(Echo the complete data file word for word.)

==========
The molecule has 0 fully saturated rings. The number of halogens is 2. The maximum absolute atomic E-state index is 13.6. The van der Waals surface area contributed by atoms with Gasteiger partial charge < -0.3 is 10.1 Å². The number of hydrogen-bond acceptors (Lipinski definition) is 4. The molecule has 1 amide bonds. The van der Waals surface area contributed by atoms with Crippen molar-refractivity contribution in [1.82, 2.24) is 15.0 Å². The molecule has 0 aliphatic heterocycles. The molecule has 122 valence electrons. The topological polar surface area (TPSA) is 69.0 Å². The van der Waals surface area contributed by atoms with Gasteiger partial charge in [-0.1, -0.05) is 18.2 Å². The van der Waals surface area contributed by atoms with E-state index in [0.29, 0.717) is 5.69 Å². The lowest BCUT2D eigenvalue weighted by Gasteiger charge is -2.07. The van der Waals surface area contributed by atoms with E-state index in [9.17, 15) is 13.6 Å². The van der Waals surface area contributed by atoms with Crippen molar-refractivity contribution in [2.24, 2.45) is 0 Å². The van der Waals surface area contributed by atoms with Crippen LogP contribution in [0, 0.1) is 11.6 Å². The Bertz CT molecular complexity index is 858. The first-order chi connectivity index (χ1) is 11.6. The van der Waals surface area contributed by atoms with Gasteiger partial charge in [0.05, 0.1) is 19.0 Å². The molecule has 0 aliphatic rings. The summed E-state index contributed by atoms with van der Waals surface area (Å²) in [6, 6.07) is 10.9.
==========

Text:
The molecule has 0 fully saturated rings. The number of halogens is 2. The maximum absolute atomic E-state index is 13.6. The van der Waals surface area contributed by atoms with Gasteiger partial charge < -0.3 is 10.1 Å². The number of hydrogen-bond acceptors (Lipinski definition) is 4. The molecule has 1 amide bonds. The van der Waals surface area contributed by atoms with Crippen molar-refractivity contribution in [1.82, 2.24) is 15.0 Å². The molecule has 0 aliphatic heterocycles. The molecule has 122 valence electrons. The topological polar surface area (TPSA) is 69.0 Å². The van der Waals surface area contributed by atoms with Gasteiger partial charge in [-0.1, -0.05) is 18.2 Å². The van der Waals surface area contributed by atoms with E-state index in [0.29, 0.717) is 5.69 Å². The lowest BCUT2D eigenvalue weighted by Gasteiger charge is -2.07. The van der Waals surface area contributed by atoms with E-state index in [9.17, 15) is 13.6 Å². The van der Waals surface area contributed by atoms with Crippen molar-refractivity contribution in [2.24, 2.45) is 0 Å². The van der Waals surface area contributed by atoms with Crippen LogP contribution in [0, 0.1) is 11.6 Å². The Bertz CT molecular complexity index is 858. The first-order chi connectivity index (χ1) is 11.6. The van der Waals surface area contributed by atoms with Gasteiger partial charge in [0.05, 0.1) is 19.0 Å². The molecule has 0 aliphatic rings. The summed E-state index contributed by atoms with van der Waals surface area (Å²) in [6, 6.07) is 10.9.